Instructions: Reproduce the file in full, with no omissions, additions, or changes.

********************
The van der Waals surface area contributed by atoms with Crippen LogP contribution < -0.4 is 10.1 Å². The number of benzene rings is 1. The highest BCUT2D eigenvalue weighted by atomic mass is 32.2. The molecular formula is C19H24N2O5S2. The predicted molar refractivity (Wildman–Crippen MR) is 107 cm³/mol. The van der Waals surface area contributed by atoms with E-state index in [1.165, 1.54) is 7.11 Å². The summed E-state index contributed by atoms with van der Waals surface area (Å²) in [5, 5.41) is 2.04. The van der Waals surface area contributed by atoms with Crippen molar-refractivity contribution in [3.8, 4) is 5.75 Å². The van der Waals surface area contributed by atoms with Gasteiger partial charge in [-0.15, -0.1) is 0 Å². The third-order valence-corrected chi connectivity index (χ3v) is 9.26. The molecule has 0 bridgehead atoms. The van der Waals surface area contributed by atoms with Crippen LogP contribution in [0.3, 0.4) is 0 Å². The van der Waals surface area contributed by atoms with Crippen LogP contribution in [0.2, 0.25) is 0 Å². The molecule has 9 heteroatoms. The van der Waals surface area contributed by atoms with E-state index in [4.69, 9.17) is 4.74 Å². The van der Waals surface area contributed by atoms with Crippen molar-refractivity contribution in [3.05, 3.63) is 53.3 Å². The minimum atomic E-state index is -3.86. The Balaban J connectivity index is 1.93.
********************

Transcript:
The van der Waals surface area contributed by atoms with Crippen LogP contribution < -0.4 is 10.1 Å². The number of benzene rings is 1. The highest BCUT2D eigenvalue weighted by atomic mass is 32.2. The molecular formula is C19H24N2O5S2. The predicted molar refractivity (Wildman–Crippen MR) is 107 cm³/mol. The van der Waals surface area contributed by atoms with E-state index in [1.165, 1.54) is 7.11 Å². The summed E-state index contributed by atoms with van der Waals surface area (Å²) in [5, 5.41) is 2.04. The van der Waals surface area contributed by atoms with Crippen molar-refractivity contribution in [3.8, 4) is 5.75 Å². The van der Waals surface area contributed by atoms with Gasteiger partial charge in [-0.15, -0.1) is 0 Å². The third-order valence-corrected chi connectivity index (χ3v) is 9.26. The molecule has 0 bridgehead atoms. The van der Waals surface area contributed by atoms with Crippen LogP contribution in [0.3, 0.4) is 0 Å². The van der Waals surface area contributed by atoms with Crippen LogP contribution in [0.2, 0.25) is 0 Å². The molecule has 9 heteroatoms. The van der Waals surface area contributed by atoms with E-state index in [4.69, 9.17) is 4.74 Å². The van der Waals surface area contributed by atoms with Crippen molar-refractivity contribution in [3.05, 3.63) is 53.3 Å². The minimum atomic E-state index is -3.86. The Balaban J connectivity index is 1.93.